When his sexless marriage ended in divorce, New Man started gathering up every last bit of himself that his body shed. Weekly, he scraped up the soapy fuzz balls that collected in the shower drain. He swept up all the medium-length hairs that carpeted his apartment and signaled the onset of male-pattern baldness that ruined his grandfather.
He gave in and BICed his head, then his pubes, swirling the rusty, shower-shelf razor in a cracked Rubbermaid half-filled with yellowish water from the tap. He even razored his belly, subsequently drizzling the soup of sticky white foam and black specks over the mound of debris building up in the bedroom.
Like dressing over salad, he thought, and tossed the blade in for good measure.
At night, New Man lay awake, looking at his hands, pondering cell turnover.
He thought about all the bits of dead skin sloughing off his body every day, going uncollected. Millions of cells. Gazillions. He began shaking out his sheets every morning, which stirred up all the loose particles. When he finished, he stepped out, waited thirty minutes for the dust to settle, then went back in and swept it all into the corner again.
This routine continued for some time, but the collection grew too slowly for New Man’s impatience.
He ordered one of those disc-shaped robot vacuums next-day-delivery from Amazon Prime and kept it on 24/7.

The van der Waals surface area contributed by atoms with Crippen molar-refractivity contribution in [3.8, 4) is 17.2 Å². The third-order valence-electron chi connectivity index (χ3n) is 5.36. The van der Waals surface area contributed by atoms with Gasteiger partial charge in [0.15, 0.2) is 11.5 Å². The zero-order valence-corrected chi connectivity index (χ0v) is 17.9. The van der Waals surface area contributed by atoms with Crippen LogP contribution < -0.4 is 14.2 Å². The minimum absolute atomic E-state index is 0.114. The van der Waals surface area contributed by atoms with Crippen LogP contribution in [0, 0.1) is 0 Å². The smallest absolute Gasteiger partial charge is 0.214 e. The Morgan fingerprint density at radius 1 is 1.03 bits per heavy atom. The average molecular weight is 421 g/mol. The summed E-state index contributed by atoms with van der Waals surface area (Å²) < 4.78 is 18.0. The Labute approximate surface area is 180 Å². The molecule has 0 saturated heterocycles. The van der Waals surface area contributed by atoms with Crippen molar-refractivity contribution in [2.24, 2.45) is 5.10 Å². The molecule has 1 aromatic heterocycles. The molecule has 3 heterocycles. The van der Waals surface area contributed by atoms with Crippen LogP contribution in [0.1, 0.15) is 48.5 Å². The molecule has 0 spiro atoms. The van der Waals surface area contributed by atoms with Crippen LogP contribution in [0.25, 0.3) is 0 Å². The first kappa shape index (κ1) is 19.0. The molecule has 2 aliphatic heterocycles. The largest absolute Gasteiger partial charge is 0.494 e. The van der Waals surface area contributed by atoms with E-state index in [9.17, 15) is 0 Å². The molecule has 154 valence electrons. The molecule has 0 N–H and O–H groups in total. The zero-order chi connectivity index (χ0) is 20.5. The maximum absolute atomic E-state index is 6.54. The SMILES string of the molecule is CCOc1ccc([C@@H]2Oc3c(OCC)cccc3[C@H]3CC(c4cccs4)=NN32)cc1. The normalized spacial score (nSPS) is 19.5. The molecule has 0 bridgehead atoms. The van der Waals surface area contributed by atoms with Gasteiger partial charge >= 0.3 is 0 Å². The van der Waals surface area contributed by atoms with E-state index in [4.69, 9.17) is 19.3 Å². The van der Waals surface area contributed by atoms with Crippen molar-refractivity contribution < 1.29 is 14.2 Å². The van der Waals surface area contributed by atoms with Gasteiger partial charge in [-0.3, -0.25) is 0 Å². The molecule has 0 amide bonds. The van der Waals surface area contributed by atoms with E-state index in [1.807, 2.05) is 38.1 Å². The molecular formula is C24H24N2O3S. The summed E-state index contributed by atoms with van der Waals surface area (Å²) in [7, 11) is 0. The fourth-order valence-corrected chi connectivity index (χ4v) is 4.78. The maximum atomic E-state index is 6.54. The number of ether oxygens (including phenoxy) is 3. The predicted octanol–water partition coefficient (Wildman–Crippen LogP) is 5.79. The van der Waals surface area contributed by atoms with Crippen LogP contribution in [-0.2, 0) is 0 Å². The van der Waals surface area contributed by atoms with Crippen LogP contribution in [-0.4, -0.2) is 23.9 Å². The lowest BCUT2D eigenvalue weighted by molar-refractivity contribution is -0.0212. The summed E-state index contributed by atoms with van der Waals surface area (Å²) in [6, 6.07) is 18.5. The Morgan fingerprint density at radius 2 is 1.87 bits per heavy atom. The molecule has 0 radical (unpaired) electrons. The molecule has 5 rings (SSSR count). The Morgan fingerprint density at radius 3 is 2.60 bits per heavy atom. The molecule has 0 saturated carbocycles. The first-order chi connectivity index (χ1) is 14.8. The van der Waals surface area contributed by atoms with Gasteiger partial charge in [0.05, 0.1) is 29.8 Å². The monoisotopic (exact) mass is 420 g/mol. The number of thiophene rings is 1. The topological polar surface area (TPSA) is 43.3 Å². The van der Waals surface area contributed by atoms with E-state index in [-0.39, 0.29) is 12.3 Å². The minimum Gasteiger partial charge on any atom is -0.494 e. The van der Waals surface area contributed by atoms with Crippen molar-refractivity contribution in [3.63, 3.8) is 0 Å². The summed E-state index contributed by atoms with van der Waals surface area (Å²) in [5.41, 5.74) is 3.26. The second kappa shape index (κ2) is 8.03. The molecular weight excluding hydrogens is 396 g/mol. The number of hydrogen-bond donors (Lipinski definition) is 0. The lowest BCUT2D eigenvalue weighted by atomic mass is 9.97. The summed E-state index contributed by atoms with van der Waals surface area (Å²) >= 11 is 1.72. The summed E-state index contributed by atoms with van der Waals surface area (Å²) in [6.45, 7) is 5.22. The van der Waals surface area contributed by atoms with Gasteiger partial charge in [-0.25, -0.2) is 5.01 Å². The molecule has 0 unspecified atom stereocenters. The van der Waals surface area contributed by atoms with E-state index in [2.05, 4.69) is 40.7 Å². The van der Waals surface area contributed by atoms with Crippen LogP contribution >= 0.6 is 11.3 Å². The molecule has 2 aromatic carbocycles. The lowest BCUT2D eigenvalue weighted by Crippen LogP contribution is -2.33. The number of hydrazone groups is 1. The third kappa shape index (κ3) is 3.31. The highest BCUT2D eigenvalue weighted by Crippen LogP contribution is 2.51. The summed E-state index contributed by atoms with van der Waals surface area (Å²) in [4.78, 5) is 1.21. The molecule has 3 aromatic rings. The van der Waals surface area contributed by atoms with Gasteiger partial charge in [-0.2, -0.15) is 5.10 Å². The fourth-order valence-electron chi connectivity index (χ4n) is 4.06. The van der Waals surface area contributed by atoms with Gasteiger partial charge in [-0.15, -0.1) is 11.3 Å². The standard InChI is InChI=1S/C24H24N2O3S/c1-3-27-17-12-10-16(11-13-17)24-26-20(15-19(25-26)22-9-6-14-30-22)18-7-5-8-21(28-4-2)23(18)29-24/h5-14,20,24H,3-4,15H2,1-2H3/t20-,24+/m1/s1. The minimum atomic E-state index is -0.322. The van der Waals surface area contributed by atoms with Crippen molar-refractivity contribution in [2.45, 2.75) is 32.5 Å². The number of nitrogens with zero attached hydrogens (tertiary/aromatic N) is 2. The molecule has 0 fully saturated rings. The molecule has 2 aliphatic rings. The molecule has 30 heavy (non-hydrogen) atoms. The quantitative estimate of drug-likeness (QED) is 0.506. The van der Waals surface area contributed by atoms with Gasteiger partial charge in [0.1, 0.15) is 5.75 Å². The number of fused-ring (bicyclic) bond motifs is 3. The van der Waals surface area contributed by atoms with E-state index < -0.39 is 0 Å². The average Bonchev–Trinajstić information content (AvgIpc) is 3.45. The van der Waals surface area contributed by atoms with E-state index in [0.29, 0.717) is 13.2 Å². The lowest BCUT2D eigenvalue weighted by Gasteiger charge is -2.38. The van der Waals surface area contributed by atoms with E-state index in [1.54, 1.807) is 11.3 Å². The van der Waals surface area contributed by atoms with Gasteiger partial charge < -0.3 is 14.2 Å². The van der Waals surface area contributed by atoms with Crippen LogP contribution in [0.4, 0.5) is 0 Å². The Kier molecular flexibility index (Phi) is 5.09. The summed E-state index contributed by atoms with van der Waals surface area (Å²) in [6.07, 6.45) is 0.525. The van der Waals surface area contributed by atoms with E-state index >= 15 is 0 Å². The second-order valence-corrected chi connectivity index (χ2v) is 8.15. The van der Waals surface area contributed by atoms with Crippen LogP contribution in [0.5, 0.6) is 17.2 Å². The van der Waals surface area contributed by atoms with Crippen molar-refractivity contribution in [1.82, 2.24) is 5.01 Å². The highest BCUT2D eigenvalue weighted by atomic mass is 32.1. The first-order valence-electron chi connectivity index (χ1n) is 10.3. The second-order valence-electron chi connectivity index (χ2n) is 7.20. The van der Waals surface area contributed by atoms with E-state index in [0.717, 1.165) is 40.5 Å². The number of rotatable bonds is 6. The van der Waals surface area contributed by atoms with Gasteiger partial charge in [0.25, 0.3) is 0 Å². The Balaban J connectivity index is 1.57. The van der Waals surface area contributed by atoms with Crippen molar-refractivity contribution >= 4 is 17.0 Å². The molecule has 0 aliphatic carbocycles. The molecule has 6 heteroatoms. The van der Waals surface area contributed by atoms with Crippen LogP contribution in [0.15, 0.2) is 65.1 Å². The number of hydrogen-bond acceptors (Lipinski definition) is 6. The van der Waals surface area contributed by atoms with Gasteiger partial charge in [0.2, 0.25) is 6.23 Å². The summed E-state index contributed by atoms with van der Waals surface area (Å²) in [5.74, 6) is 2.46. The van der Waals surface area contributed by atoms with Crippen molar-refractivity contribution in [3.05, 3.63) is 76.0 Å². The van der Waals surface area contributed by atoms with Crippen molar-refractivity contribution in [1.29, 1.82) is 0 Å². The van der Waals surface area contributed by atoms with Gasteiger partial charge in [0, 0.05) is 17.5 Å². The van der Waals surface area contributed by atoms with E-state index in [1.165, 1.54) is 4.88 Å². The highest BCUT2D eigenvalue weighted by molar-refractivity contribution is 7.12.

A week later, he stopped at a Home Depot sale on impulse and purchased an industrial air filtration system that took up most of the living room, which he kept running day and night, too.
Sunday was New Man’s favorite day, when he emptied both filters at once and got to see his pile of refuse jump in size.
Just a few more weeks, he thought.
The factory-like din persisted, and the wet, ape-nesty musk wafting out from under New Man’s bedroom door grew more pungent by the day.
Then, finally, after a nap in which he dreamt of David Attenborough giving consensual head to Elon Musk, New Man decided it was time.
He pushed the blanket off himself, went to the bedroom, and shoved open the door, which was partially blocked from the inside. The collection now was almost up to his neck.
Toenail clippings clung like coconut flakes onto balls of dust and bath scum big enough to play a game of two on two. Liters of urine pooled around gelatinous stalagmites of eye goop and minty, semi-dry, post-brush spit.
New Man stood looking at the heap. Discarded bits, spurned by his own body—all of it unwanted. Then, pulling in a single, diaphragmatic breath, New Man dove headfirst into the putrid lake that he had so diligently hoarded.
He swam with purpose, breast-stroking through every last layer of Old Self, diving down, opening his eyes beneath the surface, running through the final words of every supposedly kind rejection on Earth:
Thanks for understanding. Really.
Thanks for understanding.
Thanks for understanding.
Benjamin Faro is a writer living in Asunción, Paraguay. Sunrise is his favorite time to work, and his most recent prose is forthcoming in Invisible City.
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